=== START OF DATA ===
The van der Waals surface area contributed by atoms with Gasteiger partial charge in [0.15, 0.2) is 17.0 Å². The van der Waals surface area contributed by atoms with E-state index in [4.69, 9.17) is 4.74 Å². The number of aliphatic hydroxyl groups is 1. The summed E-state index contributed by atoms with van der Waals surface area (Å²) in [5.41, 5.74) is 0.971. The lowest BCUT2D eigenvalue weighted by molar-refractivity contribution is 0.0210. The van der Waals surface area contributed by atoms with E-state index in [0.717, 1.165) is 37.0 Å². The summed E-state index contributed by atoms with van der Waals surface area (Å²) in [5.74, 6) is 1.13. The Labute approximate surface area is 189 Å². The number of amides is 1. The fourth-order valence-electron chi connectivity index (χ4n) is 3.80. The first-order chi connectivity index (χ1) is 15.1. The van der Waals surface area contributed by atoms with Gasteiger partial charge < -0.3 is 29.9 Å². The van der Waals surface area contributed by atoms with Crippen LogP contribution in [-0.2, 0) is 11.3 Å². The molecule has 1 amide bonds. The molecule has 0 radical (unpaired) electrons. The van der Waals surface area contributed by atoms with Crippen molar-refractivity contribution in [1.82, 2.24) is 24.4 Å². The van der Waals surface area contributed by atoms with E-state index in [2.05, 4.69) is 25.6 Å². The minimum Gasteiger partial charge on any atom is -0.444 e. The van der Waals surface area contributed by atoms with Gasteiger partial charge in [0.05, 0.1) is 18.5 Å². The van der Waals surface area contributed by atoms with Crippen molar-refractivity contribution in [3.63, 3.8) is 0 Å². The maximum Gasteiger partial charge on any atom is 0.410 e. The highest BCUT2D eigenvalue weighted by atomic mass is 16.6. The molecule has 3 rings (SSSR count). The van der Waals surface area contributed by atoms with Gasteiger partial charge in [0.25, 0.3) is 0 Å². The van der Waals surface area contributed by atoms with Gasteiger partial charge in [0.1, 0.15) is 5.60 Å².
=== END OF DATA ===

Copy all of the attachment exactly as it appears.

The van der Waals surface area contributed by atoms with Gasteiger partial charge in [0.15, 0.2) is 17.0 Å². The van der Waals surface area contributed by atoms with E-state index in [4.69, 9.17) is 4.74 Å². The number of aliphatic hydroxyl groups is 1. The summed E-state index contributed by atoms with van der Waals surface area (Å²) in [5.41, 5.74) is 0.971. The lowest BCUT2D eigenvalue weighted by molar-refractivity contribution is 0.0210. The van der Waals surface area contributed by atoms with E-state index in [0.717, 1.165) is 37.0 Å². The summed E-state index contributed by atoms with van der Waals surface area (Å²) in [5.74, 6) is 1.13. The Labute approximate surface area is 189 Å². The number of amides is 1. The fourth-order valence-electron chi connectivity index (χ4n) is 3.80. The first-order chi connectivity index (χ1) is 15.1. The van der Waals surface area contributed by atoms with Gasteiger partial charge < -0.3 is 29.9 Å². The van der Waals surface area contributed by atoms with Crippen LogP contribution in [-0.2, 0) is 11.3 Å². The molecule has 1 amide bonds. The molecule has 0 radical (unpaired) electrons. The van der Waals surface area contributed by atoms with Crippen molar-refractivity contribution in [1.82, 2.24) is 24.4 Å². The van der Waals surface area contributed by atoms with E-state index in [2.05, 4.69) is 25.6 Å². The minimum Gasteiger partial charge on any atom is -0.444 e. The van der Waals surface area contributed by atoms with Gasteiger partial charge in [0.05, 0.1) is 18.5 Å². The van der Waals surface area contributed by atoms with Crippen molar-refractivity contribution in [3.63, 3.8) is 0 Å². The maximum Gasteiger partial charge on any atom is 0.410 e. The highest BCUT2D eigenvalue weighted by atomic mass is 16.6. The molecule has 3 rings (SSSR count). The van der Waals surface area contributed by atoms with Gasteiger partial charge in [0.25, 0.3) is 0 Å². The van der Waals surface area contributed by atoms with Gasteiger partial charge in [0.1, 0.15) is 5.60 Å².